Four pairs of "walking" legs,
one pair of pedipalps (like feelers), one pair of chelicerae (claws or
A body divided into two main
regions; prosoma with the legs and head region, and the opisthosoma with the
abdomen plus non-locomotory appendages
A ventral mouth, straight gut
The juvenile stages tend to be
similar to adult forms
Gaseous exchange by book lungs
The blood system circulates
the respiratory gases
Fertilisation tends to be
external in marine species and internal in terrestrial
Greek: chele = talon; cerata = horns
There are almost 100 000 species
described so far, and it is believed there may be as many as one million species. The Chelicerata are placed in three separate classes.
Merostomata - horseshoe crabs, king crabs
Horseshoe crabs are also known as Xiphosura. From the Cambrian to the Permian they were numerous, but today only five species survive, and these are practically unchanged from those found in the Triassic.
Horseshoe crabs are relatively large and grow up to 50 cm long. Females are larger than males. They
have a thick horseshoe-shaped carapace covering the prosoma and hiding the
legs, and a long tail/telson ending in a spine.
The pedipalps and first three pairs of
legs are chelate (end in pincers). They breathe through external gills and have a
pair of dorsal compound eyes as well as a pair of simple eyes, they have photo-receptors in their tail spikes.
The larvae resemble trilobites.
On the right is Tachypleus tridentatus, which is found in the Indo-Pacific.
Horseshoe crab mating and reproduction
In the mating season horseshoe crabs mate on the shore at high tide. The female digs a burrow in the sand and lays her eggs. The males approach the burrow and add their sperm to the eggs. More than one male may creep up behind the female to add his sperm.
The eggs are then covered, and in this position are protected from the waves and warmed by the sun. The larvae hatch at high tide.
Limulus sp., above and left is found in shallow waters along the North American Atlantic coast. It is 50 cm long.
About 98, 000 species have been
described so far, but there are thought to be as many as one million mites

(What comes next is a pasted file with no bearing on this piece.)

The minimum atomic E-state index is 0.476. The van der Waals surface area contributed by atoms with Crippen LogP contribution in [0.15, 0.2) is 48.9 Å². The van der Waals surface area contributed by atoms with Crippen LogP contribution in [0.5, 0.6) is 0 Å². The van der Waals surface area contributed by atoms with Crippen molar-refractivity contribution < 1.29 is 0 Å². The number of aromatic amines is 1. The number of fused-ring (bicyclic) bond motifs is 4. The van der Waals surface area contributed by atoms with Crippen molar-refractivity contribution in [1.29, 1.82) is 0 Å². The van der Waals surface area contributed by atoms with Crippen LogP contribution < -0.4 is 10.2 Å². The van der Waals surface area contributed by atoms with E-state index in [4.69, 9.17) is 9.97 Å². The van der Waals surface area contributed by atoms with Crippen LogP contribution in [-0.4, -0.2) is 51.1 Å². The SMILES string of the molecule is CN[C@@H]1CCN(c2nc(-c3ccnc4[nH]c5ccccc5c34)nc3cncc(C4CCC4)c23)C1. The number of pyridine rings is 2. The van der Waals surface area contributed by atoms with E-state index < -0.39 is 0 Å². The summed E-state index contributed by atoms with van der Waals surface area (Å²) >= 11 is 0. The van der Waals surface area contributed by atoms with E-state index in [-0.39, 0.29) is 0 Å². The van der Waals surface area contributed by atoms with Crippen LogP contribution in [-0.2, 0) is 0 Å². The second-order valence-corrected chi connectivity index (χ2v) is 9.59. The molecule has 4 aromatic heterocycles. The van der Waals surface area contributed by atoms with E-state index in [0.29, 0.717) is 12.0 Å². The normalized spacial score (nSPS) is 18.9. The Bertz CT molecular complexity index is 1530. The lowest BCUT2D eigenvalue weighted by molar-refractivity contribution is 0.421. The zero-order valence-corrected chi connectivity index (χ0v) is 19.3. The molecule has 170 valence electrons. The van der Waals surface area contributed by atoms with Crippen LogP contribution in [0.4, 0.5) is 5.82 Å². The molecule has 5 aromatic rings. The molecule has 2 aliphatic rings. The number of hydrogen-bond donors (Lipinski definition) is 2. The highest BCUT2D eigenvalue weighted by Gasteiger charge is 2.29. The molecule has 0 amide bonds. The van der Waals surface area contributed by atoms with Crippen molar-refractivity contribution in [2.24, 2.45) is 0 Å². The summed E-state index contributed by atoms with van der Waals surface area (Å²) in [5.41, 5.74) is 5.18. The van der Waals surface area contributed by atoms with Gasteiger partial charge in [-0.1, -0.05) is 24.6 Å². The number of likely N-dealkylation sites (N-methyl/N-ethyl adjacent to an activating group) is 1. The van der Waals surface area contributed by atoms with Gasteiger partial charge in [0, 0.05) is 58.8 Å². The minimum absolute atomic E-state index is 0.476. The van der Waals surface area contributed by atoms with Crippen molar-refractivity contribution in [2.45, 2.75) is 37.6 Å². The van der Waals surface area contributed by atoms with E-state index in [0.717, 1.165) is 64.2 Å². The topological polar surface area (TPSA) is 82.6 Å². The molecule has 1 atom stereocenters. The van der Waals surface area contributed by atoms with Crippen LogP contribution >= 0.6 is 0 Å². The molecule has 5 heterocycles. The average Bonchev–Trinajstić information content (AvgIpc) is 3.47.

awaiting discovery. And 1m3 of soil may contain more than 1 000 000 mites.
Arachnids have 6 pairs of appendages - 4 pairs of legs, 1 pair of fangs (chelicerae) and 1 pair of palps. Most are predators and their chelicerae and
pedipalps often have fangs (see the Tarantula with a bird on the left); they
may also have poison glands and stings. For more details click on the links above.
These are found amongst litter, on bark and even on the sea shore. Most are just a few millimetres long; with a size range of 0.7 - 12.0 mm, and they resemble scorpions except that they do not have a tail.
They are found world wide, and there are over 3380 described species, and 26 in Britain. Some have 4 eyes, some 2 and some are eyeless. The eyes are simple, and are able to detect light and dark only. They have poison glands in their relatively huge pedipalps (claws).
They feed on other small animals, e.g. collembolla and mites, poisoning their victim to kill it. Before each moult a silken nest is built for security and protection. A silken nest is also built in cold climates for overwintering.
They are most often seen by us when we find them clamped on to the leg of another animal, such as a harvestman or a fly. What they are doing is hitching a ride to a new location. This is called phoresy.
Maturity can take 1 - 2 years, and their lifespan is 2 - 5 years.
Courtship and mating is varied, complex and depends on the species. The female lays her eggs either in a silk nest where she remains, or she carries them around with her on her body.